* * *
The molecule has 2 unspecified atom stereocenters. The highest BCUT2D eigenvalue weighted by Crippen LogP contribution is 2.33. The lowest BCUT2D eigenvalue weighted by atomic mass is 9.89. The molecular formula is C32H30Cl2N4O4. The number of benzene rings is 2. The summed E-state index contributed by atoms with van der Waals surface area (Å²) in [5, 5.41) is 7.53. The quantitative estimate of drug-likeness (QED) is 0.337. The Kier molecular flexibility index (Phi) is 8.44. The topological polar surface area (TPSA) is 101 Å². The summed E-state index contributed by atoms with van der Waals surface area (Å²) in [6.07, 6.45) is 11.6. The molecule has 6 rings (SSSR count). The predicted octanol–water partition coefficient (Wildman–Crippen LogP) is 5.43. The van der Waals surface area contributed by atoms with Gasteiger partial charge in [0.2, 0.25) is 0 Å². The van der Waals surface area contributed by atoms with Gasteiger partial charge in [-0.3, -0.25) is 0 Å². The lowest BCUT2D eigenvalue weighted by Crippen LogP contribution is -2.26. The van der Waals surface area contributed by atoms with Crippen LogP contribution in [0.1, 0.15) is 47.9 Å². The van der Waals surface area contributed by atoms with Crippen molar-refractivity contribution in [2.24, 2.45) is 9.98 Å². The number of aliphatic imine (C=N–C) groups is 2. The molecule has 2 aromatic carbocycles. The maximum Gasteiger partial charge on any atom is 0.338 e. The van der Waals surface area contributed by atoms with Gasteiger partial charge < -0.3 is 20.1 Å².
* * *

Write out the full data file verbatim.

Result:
The molecule has 2 unspecified atom stereocenters. The highest BCUT2D eigenvalue weighted by Crippen LogP contribution is 2.33. The lowest BCUT2D eigenvalue weighted by atomic mass is 9.89. The molecular formula is C32H30Cl2N4O4. The number of benzene rings is 2. The summed E-state index contributed by atoms with van der Waals surface area (Å²) in [5, 5.41) is 7.53. The quantitative estimate of drug-likeness (QED) is 0.337. The Kier molecular flexibility index (Phi) is 8.44. The topological polar surface area (TPSA) is 101 Å². The summed E-state index contributed by atoms with van der Waals surface area (Å²) in [6.07, 6.45) is 11.6. The molecule has 6 rings (SSSR count). The predicted octanol–water partition coefficient (Wildman–Crippen LogP) is 5.43. The van der Waals surface area contributed by atoms with Gasteiger partial charge in [0.2, 0.25) is 0 Å². The van der Waals surface area contributed by atoms with Gasteiger partial charge in [-0.3, -0.25) is 0 Å². The lowest BCUT2D eigenvalue weighted by Crippen LogP contribution is -2.26. The van der Waals surface area contributed by atoms with Crippen LogP contribution in [0.1, 0.15) is 47.9 Å². The van der Waals surface area contributed by atoms with Crippen molar-refractivity contribution in [2.24, 2.45) is 9.98 Å². The number of aliphatic imine (C=N–C) groups is 2. The molecule has 2 aromatic carbocycles. The maximum Gasteiger partial charge on any atom is 0.338 e. The van der Waals surface area contributed by atoms with Gasteiger partial charge < -0.3 is 20.1 Å².